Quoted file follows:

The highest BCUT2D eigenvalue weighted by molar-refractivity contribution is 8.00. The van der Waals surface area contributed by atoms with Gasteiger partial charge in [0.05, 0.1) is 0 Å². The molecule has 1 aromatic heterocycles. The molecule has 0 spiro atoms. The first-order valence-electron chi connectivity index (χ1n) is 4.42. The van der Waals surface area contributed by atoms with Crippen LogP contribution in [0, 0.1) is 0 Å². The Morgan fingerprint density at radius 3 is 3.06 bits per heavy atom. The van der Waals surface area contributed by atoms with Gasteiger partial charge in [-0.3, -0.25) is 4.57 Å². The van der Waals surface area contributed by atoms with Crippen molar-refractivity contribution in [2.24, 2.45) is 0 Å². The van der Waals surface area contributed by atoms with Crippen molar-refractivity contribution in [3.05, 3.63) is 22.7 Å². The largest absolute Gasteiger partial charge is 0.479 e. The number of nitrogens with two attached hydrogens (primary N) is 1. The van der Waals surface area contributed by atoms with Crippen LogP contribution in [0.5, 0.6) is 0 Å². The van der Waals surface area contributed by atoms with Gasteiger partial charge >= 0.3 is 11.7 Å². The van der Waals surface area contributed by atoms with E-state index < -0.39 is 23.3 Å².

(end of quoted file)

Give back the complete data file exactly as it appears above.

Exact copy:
The highest BCUT2D eigenvalue weighted by molar-refractivity contribution is 8.00. The van der Waals surface area contributed by atoms with Gasteiger partial charge in [0.05, 0.1) is 0 Å². The molecule has 1 aromatic heterocycles. The molecule has 0 spiro atoms. The first-order valence-electron chi connectivity index (χ1n) is 4.42. The van der Waals surface area contributed by atoms with Crippen LogP contribution in [0, 0.1) is 0 Å². The Morgan fingerprint density at radius 3 is 3.06 bits per heavy atom. The van der Waals surface area contributed by atoms with Gasteiger partial charge in [-0.3, -0.25) is 4.57 Å². The van der Waals surface area contributed by atoms with Crippen molar-refractivity contribution in [2.24, 2.45) is 0 Å². The van der Waals surface area contributed by atoms with Crippen molar-refractivity contribution in [3.05, 3.63) is 22.7 Å². The largest absolute Gasteiger partial charge is 0.479 e. The number of nitrogens with two attached hydrogens (primary N) is 1. The van der Waals surface area contributed by atoms with Crippen LogP contribution in [0.5, 0.6) is 0 Å². The van der Waals surface area contributed by atoms with Gasteiger partial charge >= 0.3 is 11.7 Å². The van der Waals surface area contributed by atoms with E-state index < -0.39 is 23.3 Å².